(From award-winning author Michael Scammell comes a monume...)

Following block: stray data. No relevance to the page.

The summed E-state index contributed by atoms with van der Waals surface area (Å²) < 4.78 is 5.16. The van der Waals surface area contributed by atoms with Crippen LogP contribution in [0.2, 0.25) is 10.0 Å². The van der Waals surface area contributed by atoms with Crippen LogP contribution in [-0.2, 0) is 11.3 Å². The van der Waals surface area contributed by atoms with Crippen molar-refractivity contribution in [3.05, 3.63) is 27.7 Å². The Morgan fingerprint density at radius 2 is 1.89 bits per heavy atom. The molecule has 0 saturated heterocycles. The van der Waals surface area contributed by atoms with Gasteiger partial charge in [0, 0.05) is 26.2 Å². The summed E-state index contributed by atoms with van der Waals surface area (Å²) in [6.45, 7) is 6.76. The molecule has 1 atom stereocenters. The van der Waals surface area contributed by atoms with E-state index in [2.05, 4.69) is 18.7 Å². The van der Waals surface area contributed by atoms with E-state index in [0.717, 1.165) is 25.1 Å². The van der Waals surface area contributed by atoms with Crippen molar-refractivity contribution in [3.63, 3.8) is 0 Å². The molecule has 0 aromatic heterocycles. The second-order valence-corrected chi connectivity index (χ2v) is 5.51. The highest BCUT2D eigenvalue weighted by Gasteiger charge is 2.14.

From award-winning author Michael Scammell comes a monumental achievement: the first authorized biography of Arthur Koestler, one of the most influential and controversial intellectuals of the twentieth century. Over a decade in the making, and based on new research and full access to its subject’s papers, Koestler is the definitive account of this fascinating and polarizing figure. Though best known as the creator of the classic anti-Communist novel Darkness at Noon, Koestler is here revealed as much more–a man whose personal life was as astonishing as his literary accomplishments. Koestler portrays the anguished youth of a boy raised in Budapest by a possessive and mercurial mother and an erratic father, marked for life by a forced operation performed without anesthesia when he was five, growing up feeling unloved and unprotected. Here is the young man whose experience of anti-Semitism and devotion to Zionism provoked him to move to Palestine; the foreign correspondent who risked his life from the North Pole to Franco’s Spain, where he was imprisoned and sentenced to death; the committed Communist for whom the brutal truth of Stalin’s show trials inspired the superb and angry novel that became an instant classic in 1940. Scammell also provides new details of Koestler’s amazing World War II adventures, including his escape from occupied France by joining the Foreign Legion and his bluffing his way illegally to England, where his controversial novel Arrival and Departure, published in 1943, was the first to portray Hitler’s Final Solution. Without sentimentality, Scammell explores Koestler’s turbulent private life: his drug use, his manic depression, the frenetic womanizing that doomed his three marriages and led to an accusation of rape that posthumously tainted his reputation, and his startling suicide while fatally ill in 1983–an act shared by his healthy third wife, Cynthia–rendered unforgettably as part of his dark and disturbing legacy. Featuring cameos of famous friends and colleagues including Langston Hughes, George Orwell, and Albert Camus, Koestler gives a full account of the author’s voluminous writings, making the case that the autobiographies and essays are fit to stand beside Darkness at Noon as works of lasting literary value. Koestler adds up to an indelible portrait of this brilliant, unpredictable, and talented writer, once memorably described as “one third blackguard, one third lunatic, and one third genius.”